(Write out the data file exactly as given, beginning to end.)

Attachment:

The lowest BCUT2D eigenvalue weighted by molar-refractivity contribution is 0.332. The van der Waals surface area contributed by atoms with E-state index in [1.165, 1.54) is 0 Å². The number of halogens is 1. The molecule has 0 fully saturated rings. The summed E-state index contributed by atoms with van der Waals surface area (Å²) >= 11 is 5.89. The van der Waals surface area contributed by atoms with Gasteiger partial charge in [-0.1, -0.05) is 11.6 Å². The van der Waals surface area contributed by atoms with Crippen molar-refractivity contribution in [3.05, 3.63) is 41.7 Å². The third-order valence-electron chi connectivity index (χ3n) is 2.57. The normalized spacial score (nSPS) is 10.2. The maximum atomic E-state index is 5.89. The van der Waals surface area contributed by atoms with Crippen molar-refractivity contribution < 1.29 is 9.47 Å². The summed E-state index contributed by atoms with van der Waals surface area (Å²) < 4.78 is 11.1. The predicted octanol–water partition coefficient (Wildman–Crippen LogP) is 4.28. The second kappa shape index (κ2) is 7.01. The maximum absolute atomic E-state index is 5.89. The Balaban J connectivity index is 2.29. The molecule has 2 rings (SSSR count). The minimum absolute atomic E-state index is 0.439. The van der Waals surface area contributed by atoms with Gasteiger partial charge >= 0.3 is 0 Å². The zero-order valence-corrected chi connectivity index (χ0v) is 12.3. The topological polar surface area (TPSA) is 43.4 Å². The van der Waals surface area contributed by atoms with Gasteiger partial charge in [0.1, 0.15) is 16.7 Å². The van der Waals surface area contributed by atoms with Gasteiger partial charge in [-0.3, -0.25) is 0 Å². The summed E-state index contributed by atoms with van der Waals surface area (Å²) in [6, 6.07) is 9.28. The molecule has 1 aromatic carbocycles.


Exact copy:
The lowest BCUT2D eigenvalue weighted by molar-refractivity contribution is 0.332. The van der Waals surface area contributed by atoms with E-state index in [1.165, 1.54) is 0 Å². The number of halogens is 1. The molecule has 0 fully saturated rings. The summed E-state index contributed by atoms with van der Waals surface area (Å²) >= 11 is 5.89. The van der Waals surface area contributed by atoms with Gasteiger partial charge in [-0.1, -0.05) is 11.6 Å². The van der Waals surface area contributed by atoms with Crippen molar-refractivity contribution in [3.05, 3.63) is 41.7 Å². The third-order valence-electron chi connectivity index (χ3n) is 2.57. The normalized spacial score (nSPS) is 10.2. The maximum atomic E-state index is 5.89. The van der Waals surface area contributed by atoms with Crippen molar-refractivity contribution < 1.29 is 9.47 Å². The summed E-state index contributed by atoms with van der Waals surface area (Å²) < 4.78 is 11.1. The predicted octanol–water partition coefficient (Wildman–Crippen LogP) is 4.28. The second kappa shape index (κ2) is 7.01. The maximum absolute atomic E-state index is 5.89. The Balaban J connectivity index is 2.29. The molecule has 2 rings (SSSR count). The minimum absolute atomic E-state index is 0.439. The van der Waals surface area contributed by atoms with Gasteiger partial charge >= 0.3 is 0 Å². The zero-order valence-corrected chi connectivity index (χ0v) is 12.3. The topological polar surface area (TPSA) is 43.4 Å². The van der Waals surface area contributed by atoms with Gasteiger partial charge in [0.1, 0.15) is 16.7 Å². The van der Waals surface area contributed by atoms with Gasteiger partial charge in [-0.3, -0.25) is 0 Å². The summed E-state index contributed by atoms with van der Waals surface area (Å²) in [6, 6.07) is 9.28. The molecule has 1 aromatic carbocycles.